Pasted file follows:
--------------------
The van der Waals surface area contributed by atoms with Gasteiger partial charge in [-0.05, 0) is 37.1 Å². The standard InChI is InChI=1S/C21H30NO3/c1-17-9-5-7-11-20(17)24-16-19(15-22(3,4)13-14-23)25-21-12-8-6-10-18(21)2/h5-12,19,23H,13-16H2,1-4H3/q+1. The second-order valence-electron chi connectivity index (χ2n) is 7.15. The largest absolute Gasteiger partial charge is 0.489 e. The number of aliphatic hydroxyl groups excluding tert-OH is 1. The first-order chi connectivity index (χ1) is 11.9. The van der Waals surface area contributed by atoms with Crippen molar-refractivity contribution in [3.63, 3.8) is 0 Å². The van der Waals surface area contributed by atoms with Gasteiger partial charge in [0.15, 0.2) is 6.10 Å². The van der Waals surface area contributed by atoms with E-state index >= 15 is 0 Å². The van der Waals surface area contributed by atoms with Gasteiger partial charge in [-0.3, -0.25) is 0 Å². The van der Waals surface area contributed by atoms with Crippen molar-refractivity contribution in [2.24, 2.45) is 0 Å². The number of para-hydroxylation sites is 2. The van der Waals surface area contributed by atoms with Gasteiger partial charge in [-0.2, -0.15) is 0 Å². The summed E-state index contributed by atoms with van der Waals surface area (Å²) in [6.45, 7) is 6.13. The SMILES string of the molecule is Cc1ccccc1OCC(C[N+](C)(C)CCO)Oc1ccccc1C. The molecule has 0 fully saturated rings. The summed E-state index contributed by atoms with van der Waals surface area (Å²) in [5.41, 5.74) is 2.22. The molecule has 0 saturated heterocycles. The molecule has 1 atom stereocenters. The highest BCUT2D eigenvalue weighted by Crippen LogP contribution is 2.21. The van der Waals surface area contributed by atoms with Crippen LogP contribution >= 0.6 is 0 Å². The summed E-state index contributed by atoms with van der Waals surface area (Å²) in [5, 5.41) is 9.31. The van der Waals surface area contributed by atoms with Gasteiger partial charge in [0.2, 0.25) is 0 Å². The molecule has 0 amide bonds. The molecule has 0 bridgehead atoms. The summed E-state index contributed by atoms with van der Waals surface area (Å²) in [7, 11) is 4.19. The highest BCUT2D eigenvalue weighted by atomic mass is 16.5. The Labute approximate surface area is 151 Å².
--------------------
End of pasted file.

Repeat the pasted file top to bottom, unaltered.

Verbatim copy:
The van der Waals surface area contributed by atoms with Gasteiger partial charge in [-0.05, 0) is 37.1 Å². The standard InChI is InChI=1S/C21H30NO3/c1-17-9-5-7-11-20(17)24-16-19(15-22(3,4)13-14-23)25-21-12-8-6-10-18(21)2/h5-12,19,23H,13-16H2,1-4H3/q+1. The second-order valence-electron chi connectivity index (χ2n) is 7.15. The largest absolute Gasteiger partial charge is 0.489 e. The number of aliphatic hydroxyl groups excluding tert-OH is 1. The first-order chi connectivity index (χ1) is 11.9. The van der Waals surface area contributed by atoms with Crippen molar-refractivity contribution in [3.63, 3.8) is 0 Å². The van der Waals surface area contributed by atoms with Gasteiger partial charge in [0.15, 0.2) is 6.10 Å². The van der Waals surface area contributed by atoms with E-state index >= 15 is 0 Å². The van der Waals surface area contributed by atoms with Gasteiger partial charge in [-0.3, -0.25) is 0 Å². The van der Waals surface area contributed by atoms with Crippen molar-refractivity contribution in [2.24, 2.45) is 0 Å². The number of para-hydroxylation sites is 2. The van der Waals surface area contributed by atoms with Gasteiger partial charge in [-0.2, -0.15) is 0 Å². The summed E-state index contributed by atoms with van der Waals surface area (Å²) in [6.45, 7) is 6.13. The SMILES string of the molecule is Cc1ccccc1OCC(C[N+](C)(C)CCO)Oc1ccccc1C. The molecule has 0 fully saturated rings. The summed E-state index contributed by atoms with van der Waals surface area (Å²) in [5.41, 5.74) is 2.22. The molecule has 0 saturated heterocycles. The molecule has 1 atom stereocenters. The highest BCUT2D eigenvalue weighted by Crippen LogP contribution is 2.21. The van der Waals surface area contributed by atoms with Crippen LogP contribution >= 0.6 is 0 Å². The summed E-state index contributed by atoms with van der Waals surface area (Å²) in [5, 5.41) is 9.31. The van der Waals surface area contributed by atoms with Gasteiger partial charge in [0.2, 0.25) is 0 Å². The molecule has 0 amide bonds. The molecule has 0 bridgehead atoms. The summed E-state index contributed by atoms with van der Waals surface area (Å²) in [7, 11) is 4.19. The highest BCUT2D eigenvalue weighted by atomic mass is 16.5. The Labute approximate surface area is 151 Å².